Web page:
Exit Load in Mutual Fund: Meaning & Types

Exit Load in Mutual Fund: Meaning & Types

Free things are always taken for granted; hence mutual fund companies charge a grant from the investors for their exit from the mutual fund investment when they fail to invest consistently and want to take an exit.

A mutual fund is a basket of investments for individuals and institutions. It involves a team of financial experts to manage and generate returns, which comes with a fee or “load.” Mutual fund companies collect a fee from investors for joining or exiting a fund. If a company imposes a fee for leaving their service, it is called an “exit load.”

This article aims to simplify exit load in mutual funds and its types.

What is Exit Load?

An exit load is a fee which investors must pay when they sell or withdraw their investments. It is like a penalty or charge for leaving the fund before a certain period. However, not all funds require investors to pay this fee when they sell their investments.

What is an Exit Load in a Mutual Fund?

An exit load in a mutual fund is a charged fee by the firm if the investors exit the scheme within a certain period from the investment date mentioned in the Scheme Information Document.

However, some schemes do not charge any exit fee. Mutual funds charge exit loans as the investors redeem the money before a notified time. The existing load is charged to protect people from continuing their interest in long-term financial plans, especially those still investing in the company.

Exit load fees vary from multiple mutual fund houses. To make informed investment decisions for short tenures, it’s important to grasp the exit load structure of the scheme.

Many investors get confused about the term “Exit Load” when investing through SIP. Simply put, when you invest in SIP, each installment is considered a new purchase. So when you take out the money from the investment firm you invested, they will levy an exit load on you. The fee depends on how much money you invested and how much you want to withdraw.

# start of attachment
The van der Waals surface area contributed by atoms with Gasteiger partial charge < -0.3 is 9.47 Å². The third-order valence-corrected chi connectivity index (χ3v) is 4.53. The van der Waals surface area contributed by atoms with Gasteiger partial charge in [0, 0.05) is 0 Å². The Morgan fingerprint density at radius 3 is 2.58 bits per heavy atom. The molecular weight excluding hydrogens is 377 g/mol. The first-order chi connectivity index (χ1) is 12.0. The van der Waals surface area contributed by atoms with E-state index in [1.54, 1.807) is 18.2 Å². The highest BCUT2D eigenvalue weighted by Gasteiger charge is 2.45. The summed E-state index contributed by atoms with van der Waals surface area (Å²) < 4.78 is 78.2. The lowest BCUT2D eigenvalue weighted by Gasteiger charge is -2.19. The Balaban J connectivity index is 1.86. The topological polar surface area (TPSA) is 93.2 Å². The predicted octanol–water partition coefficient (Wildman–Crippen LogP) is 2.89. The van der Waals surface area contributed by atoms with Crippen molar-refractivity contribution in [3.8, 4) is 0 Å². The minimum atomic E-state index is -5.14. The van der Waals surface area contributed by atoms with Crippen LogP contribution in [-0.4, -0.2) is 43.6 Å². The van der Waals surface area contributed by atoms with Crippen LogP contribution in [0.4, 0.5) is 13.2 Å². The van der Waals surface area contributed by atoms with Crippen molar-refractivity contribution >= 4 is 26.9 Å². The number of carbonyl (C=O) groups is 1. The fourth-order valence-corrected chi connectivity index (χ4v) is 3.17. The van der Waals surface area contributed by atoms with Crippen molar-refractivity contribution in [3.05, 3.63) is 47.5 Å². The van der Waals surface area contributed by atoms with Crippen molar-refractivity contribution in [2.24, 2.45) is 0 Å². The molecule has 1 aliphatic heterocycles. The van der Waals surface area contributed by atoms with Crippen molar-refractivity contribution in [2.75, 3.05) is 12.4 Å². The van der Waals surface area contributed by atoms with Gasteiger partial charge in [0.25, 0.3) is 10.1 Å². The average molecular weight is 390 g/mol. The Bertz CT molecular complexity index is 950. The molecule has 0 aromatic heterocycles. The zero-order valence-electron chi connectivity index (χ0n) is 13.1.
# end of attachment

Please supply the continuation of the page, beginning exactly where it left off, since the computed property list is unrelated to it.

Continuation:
Exit Loads on Different Types of Mutual Funds

If you leave your mutual funds investments, some firms ask you  to pay a fee for selling your investment, called an “exit load.” But not all mutual funds have this fee. It’s important to check if your interest in the mutual fund charges an exit load.

Here are a few examples of fees that some mutual funds charge when you exit the investment.

●      Equity Funds

Equity funds are risky, but they have the potential to provide potential rewards.

If you exit your investment within a year, you may have to pay a fee of 1% to 2%, called an exit load.

●      Debt Funds

These funds invest in safer options like bonds and government securities. They have lower risks and returns compared to equity funds. If you sell your investment before a specific time, you may have to pay a fee of 0.25% to 1% as an exit load.

●      Hybrid Funds

These funds aim to balance risks and rewards by investing in a combination of stocks and safer options. The exit load can vary based on the proportion of stocks and safer investments in the fund. Funds with more stocks might have higher exit loads.

●      Index Funds

These funds track a particular market index and invest in the same stocks as that index. They have lower fees compared to other funds. The exit load for index funds is usually low, around 0.25% to 0.5%, and sometimes there is no fee.

●      Fund of Funds (FoFs)

These funds invest in other mutual funds to provide diversification. The exit load for FoFs depends on the mutual funds they invest in. Some FoFs have a two-tiered exit load, with a higher fee if you sell your investment early and a lower fee after a certain time.


Exit loads are important for investors to consider when investing in mutual funds. They help you estimate your returns after deducting all expenses. Being aware of the exit load is crucial to avoid unexpected fines affecting your planned investments.

Before making any investment decisions, carefully review the exit load structure of a mutual fund house you are investing in and understand the potential costs of exiting the fund. Doing so lets you make informed decisions that align with your financial goals and maximize your long-term returns.

Pamela McCullough

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